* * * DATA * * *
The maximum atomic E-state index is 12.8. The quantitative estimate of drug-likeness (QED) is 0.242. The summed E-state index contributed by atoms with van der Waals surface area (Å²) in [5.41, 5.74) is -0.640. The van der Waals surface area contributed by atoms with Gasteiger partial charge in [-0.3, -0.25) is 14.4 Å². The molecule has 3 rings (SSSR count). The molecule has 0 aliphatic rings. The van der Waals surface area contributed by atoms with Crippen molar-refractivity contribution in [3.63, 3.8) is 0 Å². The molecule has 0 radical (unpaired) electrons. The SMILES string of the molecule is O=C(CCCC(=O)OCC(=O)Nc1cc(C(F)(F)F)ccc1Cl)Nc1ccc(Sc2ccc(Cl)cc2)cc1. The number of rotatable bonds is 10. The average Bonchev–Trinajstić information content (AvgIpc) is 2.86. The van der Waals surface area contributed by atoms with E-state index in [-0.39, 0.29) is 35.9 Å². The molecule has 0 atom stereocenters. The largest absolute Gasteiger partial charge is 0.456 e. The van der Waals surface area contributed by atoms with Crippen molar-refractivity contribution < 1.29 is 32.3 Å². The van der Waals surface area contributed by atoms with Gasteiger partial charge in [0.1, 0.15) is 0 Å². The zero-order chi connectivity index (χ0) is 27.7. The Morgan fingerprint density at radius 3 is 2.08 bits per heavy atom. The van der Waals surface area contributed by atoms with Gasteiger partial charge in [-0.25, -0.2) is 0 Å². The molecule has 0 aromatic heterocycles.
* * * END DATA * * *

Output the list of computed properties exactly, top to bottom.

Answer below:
The maximum atomic E-state index is 12.8. The quantitative estimate of drug-likeness (QED) is 0.242. The summed E-state index contributed by atoms with van der Waals surface area (Å²) in [5.41, 5.74) is -0.640. The van der Waals surface area contributed by atoms with Gasteiger partial charge in [-0.3, -0.25) is 14.4 Å². The molecule has 3 rings (SSSR count). The molecule has 0 aliphatic rings. The van der Waals surface area contributed by atoms with Crippen molar-refractivity contribution in [3.63, 3.8) is 0 Å². The molecule has 0 radical (unpaired) electrons. The SMILES string of the molecule is O=C(CCCC(=O)OCC(=O)Nc1cc(C(F)(F)F)ccc1Cl)Nc1ccc(Sc2ccc(Cl)cc2)cc1. The number of rotatable bonds is 10. The average Bonchev–Trinajstić information content (AvgIpc) is 2.86. The van der Waals surface area contributed by atoms with E-state index in [-0.39, 0.29) is 35.9 Å². The molecule has 0 atom stereocenters. The largest absolute Gasteiger partial charge is 0.456 e. The van der Waals surface area contributed by atoms with Crippen molar-refractivity contribution < 1.29 is 32.3 Å². The van der Waals surface area contributed by atoms with Gasteiger partial charge in [0.1, 0.15) is 0 Å². The zero-order chi connectivity index (χ0) is 27.7. The Morgan fingerprint density at radius 3 is 2.08 bits per heavy atom. The van der Waals surface area contributed by atoms with Gasteiger partial charge in [-0.25, -0.2) is 0 Å². The molecule has 0 aromatic heterocycles.